We've all seen the specs and ridden along with Edmunds on one of the first FJ Cruiser road tests, now comes the hard part-- paying for it. Or perhaps not: the base FJ, with rear-wheel-drive motivation and five-speed slushbox will hit showrooms for $21,710, and a 4x4 six-speed row-it-yourself will go for $22,890. Soccer moms and some trail hounds will opt for the 4x4 automatic, which commands $23,300.

For reference, the Jeep Wrangler (likely its closest spiritual competitor) strips out to just $18,730, but that price advantage is a bit misleading. The Toyota is at once larger and more powerful, as all FJs are motivated by the brand's 4.0L V6 (mustering nearly 240hp and 278 lb.-ft. of twist) -- The base Wrangler SE makes do with a 2.4L I4 (147hp/165 lb.-ft.) though all Wranglers come with 4WD. Perhaps a more apropos comparison would be the Jeep Wrangler Unlimited, with its standard 4.0L I6 (190hp/235 lb.-ft.) and longer wheelbase. That model starts at $24,655, but is down on power and feature count.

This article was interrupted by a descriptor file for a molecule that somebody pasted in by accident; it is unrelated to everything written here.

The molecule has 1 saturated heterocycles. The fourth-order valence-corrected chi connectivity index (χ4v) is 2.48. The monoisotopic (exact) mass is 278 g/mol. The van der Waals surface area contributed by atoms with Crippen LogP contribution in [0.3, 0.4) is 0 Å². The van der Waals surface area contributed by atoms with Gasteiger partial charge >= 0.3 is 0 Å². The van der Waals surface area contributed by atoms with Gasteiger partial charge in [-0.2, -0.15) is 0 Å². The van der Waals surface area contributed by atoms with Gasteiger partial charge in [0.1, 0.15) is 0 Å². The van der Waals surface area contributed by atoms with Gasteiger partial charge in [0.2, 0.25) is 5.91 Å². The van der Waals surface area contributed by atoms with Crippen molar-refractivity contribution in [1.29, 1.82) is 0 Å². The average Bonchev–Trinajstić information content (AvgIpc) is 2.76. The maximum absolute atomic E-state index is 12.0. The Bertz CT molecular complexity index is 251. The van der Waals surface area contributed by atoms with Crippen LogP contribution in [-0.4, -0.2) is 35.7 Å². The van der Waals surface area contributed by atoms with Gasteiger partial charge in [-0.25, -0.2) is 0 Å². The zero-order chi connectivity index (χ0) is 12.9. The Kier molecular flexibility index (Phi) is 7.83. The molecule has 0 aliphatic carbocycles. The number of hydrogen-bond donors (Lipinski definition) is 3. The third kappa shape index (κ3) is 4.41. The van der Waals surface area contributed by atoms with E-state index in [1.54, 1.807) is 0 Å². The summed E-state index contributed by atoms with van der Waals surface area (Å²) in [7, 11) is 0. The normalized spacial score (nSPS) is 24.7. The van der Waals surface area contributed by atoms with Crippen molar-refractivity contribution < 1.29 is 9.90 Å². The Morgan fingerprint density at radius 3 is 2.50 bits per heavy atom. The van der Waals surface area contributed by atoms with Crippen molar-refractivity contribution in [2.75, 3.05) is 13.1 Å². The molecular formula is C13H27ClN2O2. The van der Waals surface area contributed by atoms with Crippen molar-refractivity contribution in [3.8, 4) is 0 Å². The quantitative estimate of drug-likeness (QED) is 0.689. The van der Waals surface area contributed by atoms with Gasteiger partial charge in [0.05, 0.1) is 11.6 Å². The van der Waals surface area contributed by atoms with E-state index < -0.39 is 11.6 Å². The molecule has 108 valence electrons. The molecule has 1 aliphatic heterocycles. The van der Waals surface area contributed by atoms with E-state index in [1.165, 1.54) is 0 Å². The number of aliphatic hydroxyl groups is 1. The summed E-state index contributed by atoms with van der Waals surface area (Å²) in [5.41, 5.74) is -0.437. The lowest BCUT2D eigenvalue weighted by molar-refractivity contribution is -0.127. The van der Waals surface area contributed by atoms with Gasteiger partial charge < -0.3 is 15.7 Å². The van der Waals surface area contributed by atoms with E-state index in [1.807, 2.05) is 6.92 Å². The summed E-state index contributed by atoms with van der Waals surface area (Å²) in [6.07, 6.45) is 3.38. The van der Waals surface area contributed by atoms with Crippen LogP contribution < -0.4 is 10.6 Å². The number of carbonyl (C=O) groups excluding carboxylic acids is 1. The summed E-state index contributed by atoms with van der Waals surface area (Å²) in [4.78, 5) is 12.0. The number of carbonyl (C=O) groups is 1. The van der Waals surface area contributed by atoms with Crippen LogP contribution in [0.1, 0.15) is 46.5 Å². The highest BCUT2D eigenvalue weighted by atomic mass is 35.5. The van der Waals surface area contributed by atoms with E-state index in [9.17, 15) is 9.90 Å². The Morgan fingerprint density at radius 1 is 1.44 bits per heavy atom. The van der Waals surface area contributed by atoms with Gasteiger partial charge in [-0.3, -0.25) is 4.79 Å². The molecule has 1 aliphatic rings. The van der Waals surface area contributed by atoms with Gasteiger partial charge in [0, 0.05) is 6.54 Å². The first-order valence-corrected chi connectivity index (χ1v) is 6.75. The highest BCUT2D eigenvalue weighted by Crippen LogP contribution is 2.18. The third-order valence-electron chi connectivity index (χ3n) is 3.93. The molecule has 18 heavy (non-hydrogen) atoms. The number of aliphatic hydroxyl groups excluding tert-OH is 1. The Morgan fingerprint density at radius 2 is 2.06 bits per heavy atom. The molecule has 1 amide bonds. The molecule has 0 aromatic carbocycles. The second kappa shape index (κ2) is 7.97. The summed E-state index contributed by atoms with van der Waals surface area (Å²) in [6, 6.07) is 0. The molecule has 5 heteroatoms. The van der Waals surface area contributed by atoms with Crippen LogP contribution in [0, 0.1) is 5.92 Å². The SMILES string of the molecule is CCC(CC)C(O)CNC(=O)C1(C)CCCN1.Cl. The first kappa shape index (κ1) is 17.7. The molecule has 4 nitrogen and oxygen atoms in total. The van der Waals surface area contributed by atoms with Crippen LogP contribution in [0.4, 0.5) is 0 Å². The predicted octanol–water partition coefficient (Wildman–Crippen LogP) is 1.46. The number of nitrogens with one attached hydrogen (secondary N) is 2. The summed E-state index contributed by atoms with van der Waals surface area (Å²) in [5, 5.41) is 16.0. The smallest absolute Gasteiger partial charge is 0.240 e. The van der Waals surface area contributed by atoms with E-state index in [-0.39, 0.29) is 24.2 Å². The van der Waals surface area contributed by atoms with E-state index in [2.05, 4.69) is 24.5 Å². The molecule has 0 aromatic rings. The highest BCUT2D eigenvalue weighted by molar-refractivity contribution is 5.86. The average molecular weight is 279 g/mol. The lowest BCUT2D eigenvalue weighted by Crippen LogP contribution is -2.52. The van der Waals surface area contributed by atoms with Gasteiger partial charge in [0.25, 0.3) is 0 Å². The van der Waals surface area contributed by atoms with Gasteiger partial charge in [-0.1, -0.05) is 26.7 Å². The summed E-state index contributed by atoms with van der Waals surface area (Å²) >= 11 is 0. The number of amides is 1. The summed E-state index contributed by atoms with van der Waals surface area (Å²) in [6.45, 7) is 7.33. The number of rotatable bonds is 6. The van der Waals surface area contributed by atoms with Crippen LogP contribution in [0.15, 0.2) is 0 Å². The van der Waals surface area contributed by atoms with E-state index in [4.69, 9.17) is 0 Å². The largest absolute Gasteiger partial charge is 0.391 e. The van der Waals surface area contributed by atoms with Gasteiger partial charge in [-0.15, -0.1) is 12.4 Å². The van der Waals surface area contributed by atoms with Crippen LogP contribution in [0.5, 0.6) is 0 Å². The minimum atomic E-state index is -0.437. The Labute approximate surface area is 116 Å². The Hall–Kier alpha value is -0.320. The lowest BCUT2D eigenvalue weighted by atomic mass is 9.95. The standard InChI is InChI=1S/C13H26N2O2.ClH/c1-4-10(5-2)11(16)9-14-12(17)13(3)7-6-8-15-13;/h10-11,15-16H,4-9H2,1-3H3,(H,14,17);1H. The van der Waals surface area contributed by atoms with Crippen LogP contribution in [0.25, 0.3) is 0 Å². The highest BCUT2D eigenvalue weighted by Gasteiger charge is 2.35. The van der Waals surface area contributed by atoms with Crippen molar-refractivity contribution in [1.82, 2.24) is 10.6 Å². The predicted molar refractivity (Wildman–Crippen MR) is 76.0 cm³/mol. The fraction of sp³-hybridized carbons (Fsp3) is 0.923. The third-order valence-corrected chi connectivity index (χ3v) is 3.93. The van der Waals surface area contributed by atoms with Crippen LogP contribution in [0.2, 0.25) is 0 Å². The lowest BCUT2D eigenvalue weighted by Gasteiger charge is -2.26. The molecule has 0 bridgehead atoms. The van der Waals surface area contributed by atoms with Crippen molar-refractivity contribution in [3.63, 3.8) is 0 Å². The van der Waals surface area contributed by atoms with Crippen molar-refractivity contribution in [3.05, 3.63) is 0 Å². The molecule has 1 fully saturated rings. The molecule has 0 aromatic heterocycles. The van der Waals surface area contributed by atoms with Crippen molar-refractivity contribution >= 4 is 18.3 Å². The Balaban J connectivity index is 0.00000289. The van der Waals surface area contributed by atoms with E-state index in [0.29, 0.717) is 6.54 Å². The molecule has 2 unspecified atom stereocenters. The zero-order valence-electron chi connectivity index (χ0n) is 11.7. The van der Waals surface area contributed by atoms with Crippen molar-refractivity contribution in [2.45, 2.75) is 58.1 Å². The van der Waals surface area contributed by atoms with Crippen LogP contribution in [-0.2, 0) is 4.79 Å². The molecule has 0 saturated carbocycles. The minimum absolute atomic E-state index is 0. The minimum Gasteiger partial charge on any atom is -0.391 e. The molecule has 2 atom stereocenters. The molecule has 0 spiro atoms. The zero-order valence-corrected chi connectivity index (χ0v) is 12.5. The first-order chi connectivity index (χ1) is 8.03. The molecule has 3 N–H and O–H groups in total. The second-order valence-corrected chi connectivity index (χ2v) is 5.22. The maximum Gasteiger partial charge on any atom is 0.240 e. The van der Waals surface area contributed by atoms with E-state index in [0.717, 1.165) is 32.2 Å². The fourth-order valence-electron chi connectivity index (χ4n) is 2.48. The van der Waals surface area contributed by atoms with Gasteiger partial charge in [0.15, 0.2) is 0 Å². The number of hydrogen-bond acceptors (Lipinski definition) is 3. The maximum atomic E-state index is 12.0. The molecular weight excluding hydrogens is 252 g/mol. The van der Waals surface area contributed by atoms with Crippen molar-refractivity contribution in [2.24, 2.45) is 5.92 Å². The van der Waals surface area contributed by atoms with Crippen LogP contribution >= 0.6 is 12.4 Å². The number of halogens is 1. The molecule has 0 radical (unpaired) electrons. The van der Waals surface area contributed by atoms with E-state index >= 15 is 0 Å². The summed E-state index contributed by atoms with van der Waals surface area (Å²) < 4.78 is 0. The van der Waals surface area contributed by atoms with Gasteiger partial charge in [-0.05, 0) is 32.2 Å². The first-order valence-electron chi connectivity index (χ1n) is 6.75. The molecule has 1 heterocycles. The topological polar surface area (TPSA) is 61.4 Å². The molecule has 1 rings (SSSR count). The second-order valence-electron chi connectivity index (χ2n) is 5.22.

Perhaps, then, the Toy's closest cross-shop is Nissan's Xterra. With a standard 4.0L V6 punching out 265hp and 284 lb.-ft. for just $19,950 (4x2, six-speed stick 'X' trim). An uplevel 'S' trim in 4x4 specification with five-speed automatic rings up at $24,950.

With three offerings now crowding the hard-core 'small' SUV segment, it appears that the demise of the body-on-frame market has been greatly exaggerated.  Surprise, surprise.

[Source: Toyota Motor Company via PR Newswire]

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